London’s 45,000 Uber drivers can breathe a sigh of relief after a judge in London granted the ride-hailing company a 15-month probationary license to keep operating in the city. Dara Khosrowshahi, the company’s chief executive officer, might also have cause to celebrate.
The Tuesday ruling was a legal and public-relations victory for the newish CEO who took charge of the company last year as it was already reeling from multiple scandals and headlines of the unflattering kind. Within weeks, he was confronted with yet more bad news when London’s transit regulator said it wouldn’t renew the startup’s operating license in the city. His flight to London soon after was both a diplomatic mission and the beginning of a test to prove he was the right person to salvage the scandal-drenched business.
“Such a young business has suffered a number of growing pains which have not been helped by what seemed to be a rather gung-ho attitude of those running the business in the very recent past,” Judge Emma Arbuthnot said in her ruling Tuesday.
It was a nod toward the strides Khosrowshahi has made, in less than a year on the job, to turn things around. Previously the CEO of Expedia Group Inc., the 49-year-old executive was appointed as Uber’s new boss in August, two months after his predecessor Travis Kalanick resigned. At the time, the ride-hailing company was dogged by scandals related to its male-dominated culture, the use of controversial software to bypass regulators, the concealment of an enormous data breach, and the mishandling of a 2014 Indian rape case.
In September, Transport for London — the city’s transit authority — concluded San Francisco-based Uber wasn’t “fit and proper” to hold a license, and said the company failed to do proper background checks on drivers, or report “serious criminal offenses.” It also took issue with software called “ Greyball” that was used to thwart government sting operations to apprehend potentially lawbreaking drivers. Uber’s “approach and conduct demonstrate a lack of corporate responsibility,” the regulator said in a statement at the time.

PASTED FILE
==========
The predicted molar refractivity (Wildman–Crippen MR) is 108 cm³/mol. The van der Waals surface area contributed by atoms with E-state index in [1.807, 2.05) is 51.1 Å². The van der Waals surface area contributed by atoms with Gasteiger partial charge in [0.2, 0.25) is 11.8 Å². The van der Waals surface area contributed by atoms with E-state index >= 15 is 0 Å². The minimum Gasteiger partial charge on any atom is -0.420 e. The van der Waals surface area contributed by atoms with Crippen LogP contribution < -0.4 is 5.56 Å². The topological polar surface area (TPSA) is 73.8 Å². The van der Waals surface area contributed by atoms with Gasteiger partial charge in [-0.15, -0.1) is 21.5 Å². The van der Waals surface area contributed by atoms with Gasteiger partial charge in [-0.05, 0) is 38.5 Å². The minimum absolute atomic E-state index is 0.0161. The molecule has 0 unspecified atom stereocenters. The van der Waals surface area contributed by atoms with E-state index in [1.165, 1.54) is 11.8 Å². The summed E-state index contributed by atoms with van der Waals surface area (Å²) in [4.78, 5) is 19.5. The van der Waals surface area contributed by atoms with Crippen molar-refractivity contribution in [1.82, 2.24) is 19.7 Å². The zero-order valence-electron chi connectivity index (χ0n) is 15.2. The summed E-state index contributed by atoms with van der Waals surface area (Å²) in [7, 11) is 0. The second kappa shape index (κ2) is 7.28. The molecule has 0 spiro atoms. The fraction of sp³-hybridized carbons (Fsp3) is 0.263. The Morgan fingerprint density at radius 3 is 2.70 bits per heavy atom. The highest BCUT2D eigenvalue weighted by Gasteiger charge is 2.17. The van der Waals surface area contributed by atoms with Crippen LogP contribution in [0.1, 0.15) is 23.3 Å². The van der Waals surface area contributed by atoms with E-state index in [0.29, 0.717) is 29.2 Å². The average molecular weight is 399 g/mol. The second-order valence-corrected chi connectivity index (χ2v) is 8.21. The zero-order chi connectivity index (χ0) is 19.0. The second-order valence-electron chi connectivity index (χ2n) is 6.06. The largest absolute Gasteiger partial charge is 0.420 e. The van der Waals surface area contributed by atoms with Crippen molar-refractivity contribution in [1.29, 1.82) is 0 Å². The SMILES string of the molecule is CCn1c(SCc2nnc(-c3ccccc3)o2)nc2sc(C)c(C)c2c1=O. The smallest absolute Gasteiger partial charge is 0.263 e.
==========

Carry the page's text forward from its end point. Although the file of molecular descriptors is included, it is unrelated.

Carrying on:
The company was given 21 days to appeal, which it did, and was able to continue to operate while that process played out. But the legal fight was only half the battle: Uber was facing growing public unease due to the frequency of scandals the business was embroiled in, protests from labor unions and the city’s traditional black cab industry, and political headwinds. London Mayor Sadiq Khan defended TfL’s decision, saying that “providing an innovative service must not be at the expense of customer safety and security.”
What followed was Khosrowshahi’s meticulous strategy, involving public mea culpae, governance changes, software overhauls, reworked safety and crime protocols, and political diplomacy.
In January, Uber announced its drivers would have to take uninterrupted breaks after completing 10 hours of work, to fend off accusations that its workers would stay behind the wheel for excessive periods of time at the potential expense of rider safety. In February, the company said it was forming “driver advisory groups,” which would see small teams of its workers meet weekly to discuss issues they were facing in order to report those concerns to senior Uber staff.
More significant changes soon followed. The company said it would open 24-hour telephone support lines for all drivers and riders, promised better contact with police, and pledged to directly report any “serious incidents” that occur during a passenger’s journey. Uber said it would also share drivers’ license details with riders.
More recently, Uber announced a set of financial insurance packages would be made available to drivers in the U.K. and elsewhere in Europe, covering them for lost earnings due to sickness, injury or other reasons, as long as they had completed 150 trips over the eight weeks prior to a claim.
Still, for London’s tens of thousands of Uber drivers, such improvements would be moot if their place within the so-called “gig economy” was disrupted by one of the world’s most valuable startups being forced out of town. “It would be devastating,” one Uber driver told Bloomberg.
But by the spring there were signs that Uber’s strategy was working: Following an April court hearing in London, a lawyer for the company said TfL’s list of concerns had more than halved since its September decision.
On May 24, in a final blowout of PR scene-setting ahead of the June appeal hearing, Uber’s U.K. general manager, Tom Elvidge, wrote in London’s Evening Standard newspaper that “we had to look to ourselves rather than blame others.” He said TfL’s initial ban had become “the latest wake-up call for a company that had grown incredibly quickly but still needed to grow up.”
It was a carefully crafted piece of marketing, but it underscored Khosrowshahi’s successful strategy to steer Uber away from scandals that erupted under his predecessor’s charge.
It won’t do much to appease London’s black-cab drivers. In a statement on the day of the regulator’s September decision, the union Unite predicted that “Uber will no doubt throw all its legal and corporate lobbying might to overturn this decision.”
Vocal opponents of the company also continue to fill up Twitter with fierce rhetoric using #WhereToBritain — a hashtag originally used by Uber to promote its British television series that followed the lives of drivers in various cities and featured Manchester United soccer stars and burlesque dancers as passengers.
While Tuesday’s decision will let the ride-hailing company maintain its foothold in its biggest European market, it’s just the first of two major court battles the company faces in London this year. Uber’s appeal of a decision granting its drivers benefits including overtime and paid vacation is scheduled to be heard by another court on Oct. 30.